- see manufacturer’s directions for children’s doses (dose by weight for children)
Non-steroidal anti-inflammatory drugs (NSAIDs)
e.g. ibuprofen, packets of 24 or fewer (Advil Tablets, Advil Liquid Caps, Nurofen range)
e.g. ibuprofen, larger pack sizes (Advil Tablets, Advil Liquid Caps, Nurofen, Rafen); ibuprofen suspension (Dimetapp Children's Ibuprofen Pain & Fever Relief Suspension, Dimetapp Infant's Ibuprofen Colour Free Pain & Fever Relief Suspension, iProfen Suspension for Children, Nurofen for Children; diclofenac (Voltaren Rapid 12.5 mg)
e.g. diclofenac 25 mg (Voltaren Rapid 25)
e.g. diclofenac, stronger strengths (Voltaren Rapid 50 mg)
- NSAIDs relieve pain and reduce inflammation (redness)
- ibuprofen has been recommended for dental pain
- paracetamol and NSAIDs can be used together as they work differently. They are usually given at different times; see your pharmacist for dosing advice
- do not use aspirin for tooth pain as it can increase the risk of bleeding when your dentist treats you
- NSAIDs are not suitable for everyone. Check with your pharmacist before taking NSAIDs if you:
- have a history of stomach problems, such as ulcers or indigestion
- have asthma; some people with asthma find their condition is made worse by these types of medicines
- have kidney problems or a heart condition
- take other medications (e.g. for blood pressure, arthritis or sports injuries; lithium or warfarin)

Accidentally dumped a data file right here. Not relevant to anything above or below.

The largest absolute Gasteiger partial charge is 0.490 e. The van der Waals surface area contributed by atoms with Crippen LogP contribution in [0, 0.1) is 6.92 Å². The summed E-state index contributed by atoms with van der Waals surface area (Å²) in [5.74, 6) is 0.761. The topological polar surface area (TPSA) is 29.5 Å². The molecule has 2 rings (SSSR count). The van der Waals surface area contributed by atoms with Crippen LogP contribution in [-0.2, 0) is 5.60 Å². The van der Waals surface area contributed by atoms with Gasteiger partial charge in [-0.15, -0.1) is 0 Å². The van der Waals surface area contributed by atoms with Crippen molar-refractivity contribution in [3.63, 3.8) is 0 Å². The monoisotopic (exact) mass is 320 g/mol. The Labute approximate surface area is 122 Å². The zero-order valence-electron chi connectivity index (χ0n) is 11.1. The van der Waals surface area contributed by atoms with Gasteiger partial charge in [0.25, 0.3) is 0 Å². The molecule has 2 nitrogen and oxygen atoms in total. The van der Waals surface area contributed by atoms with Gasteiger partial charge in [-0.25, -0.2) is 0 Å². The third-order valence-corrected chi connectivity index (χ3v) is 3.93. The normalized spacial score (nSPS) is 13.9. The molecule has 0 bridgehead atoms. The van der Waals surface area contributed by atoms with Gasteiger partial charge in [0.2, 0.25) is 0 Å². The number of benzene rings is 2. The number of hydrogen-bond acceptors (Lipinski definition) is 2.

- have an allergy to aspirin or NSAIDs
- are pregnant or breastfeeding
- are dehydrated
Sometimes NSAIDs can cause side effects. It is important to take these products with a glass of water and food to minimise heartburn. If you develop indigestion, or unusual or increased bleeding or bruising, stop taking them and talk to your pharmacist.
Ibuprofen + paracetamol
Aspirin + codeine
[PRESCRIPTION ONLY FROM 1 FEBRUARY 2018]
Ibuprofen + codeine
Paracetamol + codeine
Analgesic+ Sedating Antihistamine
- these medicines are used for moderate pain and contain two or more ingredients that relieve pain in different ways
- see the warnings above relating to individual ingredients, particularly for ibuprofen
- codeine reduces perception of your pain by blocking pain signals from nerves in your body
- products containing codeine may cause constipation
- products containing a sedating antihistamine can make you drowsy; do not drive when taking them, and avoid alcohol. They may not be appropriate for people with certain medical conditions or taking certain medications
- always follow the directions on the packet and do not take more than the recommended dose
Topical pain relief
e.g. clove oil (Oral-eze Dental Emergency Toothache Medication)
- apply to the affected tooth with a cotton wool swab
- clove oil is irritating and may damage gum tissue and teeth
- keep clove oil out of reach of children as it is harmful if swallowed
- not to be used for longer than 48 hours
Availability of medicines
- GENERAL SALE available through pharmacies and possibly other retail outlets.
- PHARMACY ONLY available for sale through pharmacies only.
- PHARMACIST ONLY may only be sold by a pharmacist.
- PRESCRIPTION ONLY available only with a prescription from your doctor or other health professional.
Last Reviewed: 10/01/2018
The pain of toothache is caused by the exposure of tooth nerve endings - it can be a dull ache or a sharp pain.
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Dental conditions during pregnancy
Pregnancy can trigger oral health problems such as gingivitis, pregnancy epulis (pregnancy granuloma) and tooth decay.
Temporomandibular joint disorders
Problems with the temporomandibular joint and the muscles that control jaw movement are known as TMJ disorders. They commonly cause a dull, aching pain in the jaw, as well as a clicking or locking jaw.